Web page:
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Writing efficient PHP
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2. Writing efficient code

Watching your network traffic page 13 of 15

During one performance assessment, I noticed that a single user request to preview a report, being generated by PHP using PDFLib, actually generated two sequential HTTP GET requests. (The browser used was Microsoft Internet Explorer (IE) 5.5 SP1 -- the preferred browser at that time -- running on Windows 2000.) The resulting PHP script was actually running twice with the same inputs. I verified this by setting up a sniffer between the client machine and the server that reported exactly what was being sent back and forth between the two machines.

From the users' perspective, they would kick off the request to view a report. After some period of time -- actually after the script had run once -- the browser window would go blank. Then, after another equally long period of time -- after the script had completed for the second time -- the browser window would display the requested report. By eliminating one of these requests, I could cut the time that the user waits by half - a 100 percent improvement in performance.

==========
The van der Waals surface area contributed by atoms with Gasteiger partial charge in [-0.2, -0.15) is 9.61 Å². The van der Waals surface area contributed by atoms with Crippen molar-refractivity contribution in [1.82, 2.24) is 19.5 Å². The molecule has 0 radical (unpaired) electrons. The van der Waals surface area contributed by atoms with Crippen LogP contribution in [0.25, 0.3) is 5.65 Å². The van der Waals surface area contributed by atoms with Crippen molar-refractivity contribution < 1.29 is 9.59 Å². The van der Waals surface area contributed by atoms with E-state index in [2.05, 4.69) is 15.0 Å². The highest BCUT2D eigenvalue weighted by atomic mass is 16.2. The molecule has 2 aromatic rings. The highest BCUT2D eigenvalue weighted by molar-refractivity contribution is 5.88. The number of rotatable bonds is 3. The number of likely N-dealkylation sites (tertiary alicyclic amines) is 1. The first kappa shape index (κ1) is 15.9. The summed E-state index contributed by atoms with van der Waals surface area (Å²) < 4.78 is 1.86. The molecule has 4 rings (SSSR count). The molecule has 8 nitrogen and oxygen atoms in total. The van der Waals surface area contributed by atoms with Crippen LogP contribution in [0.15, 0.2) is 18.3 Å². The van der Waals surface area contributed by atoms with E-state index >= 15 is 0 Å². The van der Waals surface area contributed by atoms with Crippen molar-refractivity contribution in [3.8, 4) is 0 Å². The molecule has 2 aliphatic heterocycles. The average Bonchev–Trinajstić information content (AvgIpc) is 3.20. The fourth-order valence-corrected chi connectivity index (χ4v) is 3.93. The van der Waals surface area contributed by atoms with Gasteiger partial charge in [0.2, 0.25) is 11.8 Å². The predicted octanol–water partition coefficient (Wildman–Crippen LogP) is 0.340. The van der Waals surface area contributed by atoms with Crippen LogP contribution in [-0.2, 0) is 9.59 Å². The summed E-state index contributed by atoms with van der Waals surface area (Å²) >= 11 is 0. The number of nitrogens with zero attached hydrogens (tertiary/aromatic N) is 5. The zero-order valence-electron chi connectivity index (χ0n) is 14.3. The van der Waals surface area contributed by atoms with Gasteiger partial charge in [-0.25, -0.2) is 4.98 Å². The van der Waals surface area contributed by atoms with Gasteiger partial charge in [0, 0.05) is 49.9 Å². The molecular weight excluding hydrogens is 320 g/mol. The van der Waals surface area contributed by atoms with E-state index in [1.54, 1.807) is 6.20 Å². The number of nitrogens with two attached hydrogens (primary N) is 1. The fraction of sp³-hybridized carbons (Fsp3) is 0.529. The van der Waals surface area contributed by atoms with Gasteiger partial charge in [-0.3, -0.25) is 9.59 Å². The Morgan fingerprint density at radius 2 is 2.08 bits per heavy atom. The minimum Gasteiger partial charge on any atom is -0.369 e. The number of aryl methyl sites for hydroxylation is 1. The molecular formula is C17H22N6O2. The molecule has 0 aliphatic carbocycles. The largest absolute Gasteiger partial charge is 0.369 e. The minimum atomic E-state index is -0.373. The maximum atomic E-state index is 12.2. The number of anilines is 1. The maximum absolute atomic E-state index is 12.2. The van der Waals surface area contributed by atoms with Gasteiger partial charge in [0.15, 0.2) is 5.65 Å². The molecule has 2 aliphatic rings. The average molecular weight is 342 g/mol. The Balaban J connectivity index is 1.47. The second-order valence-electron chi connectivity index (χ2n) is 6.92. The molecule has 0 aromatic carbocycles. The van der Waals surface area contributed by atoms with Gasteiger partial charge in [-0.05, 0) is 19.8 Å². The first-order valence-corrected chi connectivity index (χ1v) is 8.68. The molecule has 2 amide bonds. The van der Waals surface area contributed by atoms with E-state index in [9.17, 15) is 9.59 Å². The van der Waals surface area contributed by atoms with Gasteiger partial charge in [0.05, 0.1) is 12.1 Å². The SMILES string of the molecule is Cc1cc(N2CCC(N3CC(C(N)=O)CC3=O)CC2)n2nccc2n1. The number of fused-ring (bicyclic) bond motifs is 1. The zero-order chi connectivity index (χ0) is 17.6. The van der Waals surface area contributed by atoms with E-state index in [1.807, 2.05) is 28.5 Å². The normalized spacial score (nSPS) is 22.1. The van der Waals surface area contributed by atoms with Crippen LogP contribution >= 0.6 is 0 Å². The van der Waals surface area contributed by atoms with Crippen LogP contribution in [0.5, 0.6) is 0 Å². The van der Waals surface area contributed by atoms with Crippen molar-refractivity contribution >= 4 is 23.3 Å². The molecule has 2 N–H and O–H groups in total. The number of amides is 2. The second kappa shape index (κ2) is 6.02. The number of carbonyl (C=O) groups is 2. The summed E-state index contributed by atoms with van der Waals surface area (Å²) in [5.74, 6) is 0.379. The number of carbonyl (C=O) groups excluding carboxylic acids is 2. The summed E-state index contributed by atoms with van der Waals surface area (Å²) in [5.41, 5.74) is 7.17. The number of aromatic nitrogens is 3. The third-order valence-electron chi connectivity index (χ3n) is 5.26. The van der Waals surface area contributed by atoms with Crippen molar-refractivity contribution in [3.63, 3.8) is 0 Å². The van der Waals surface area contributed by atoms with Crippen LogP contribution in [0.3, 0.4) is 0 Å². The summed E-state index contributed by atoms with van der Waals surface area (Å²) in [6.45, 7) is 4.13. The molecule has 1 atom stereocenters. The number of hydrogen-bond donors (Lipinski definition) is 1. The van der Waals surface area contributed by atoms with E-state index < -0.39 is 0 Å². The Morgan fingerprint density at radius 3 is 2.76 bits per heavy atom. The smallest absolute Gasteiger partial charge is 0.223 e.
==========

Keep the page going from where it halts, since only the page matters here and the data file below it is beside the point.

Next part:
I found that the problem of two GET requests being made to view a single report was specific to Internet Explorer. After researching the Microsoft Web site, I determined that multiple GET requests are normal behavior for Internet Explorer when it handles MIME-types such as PDF files. Based on information available from a Microsoft Support WebCast, "MIME-Type Handling in Microsoft Internet Explorer," you can avoid two GET requests by ensuring that correct and complete headers describing the content are returned. In particular, you should include the following header:

Content-Type: application/pdf
Content-Disposition: inline; filename=report.pdf

By examining network traffic, I observed that the Content-Disposition line was omitted from the HTTP response header. After modifying the application to output this extra header, Internet Explorer correctly issued a single HTTP GET request for each report.

Carefully examine the network traffic, and differences between network traffic generated when using Internet Explorer, Opera, or Netscape. You might achieve a 100 percent improvement in performance for the recommended browser.

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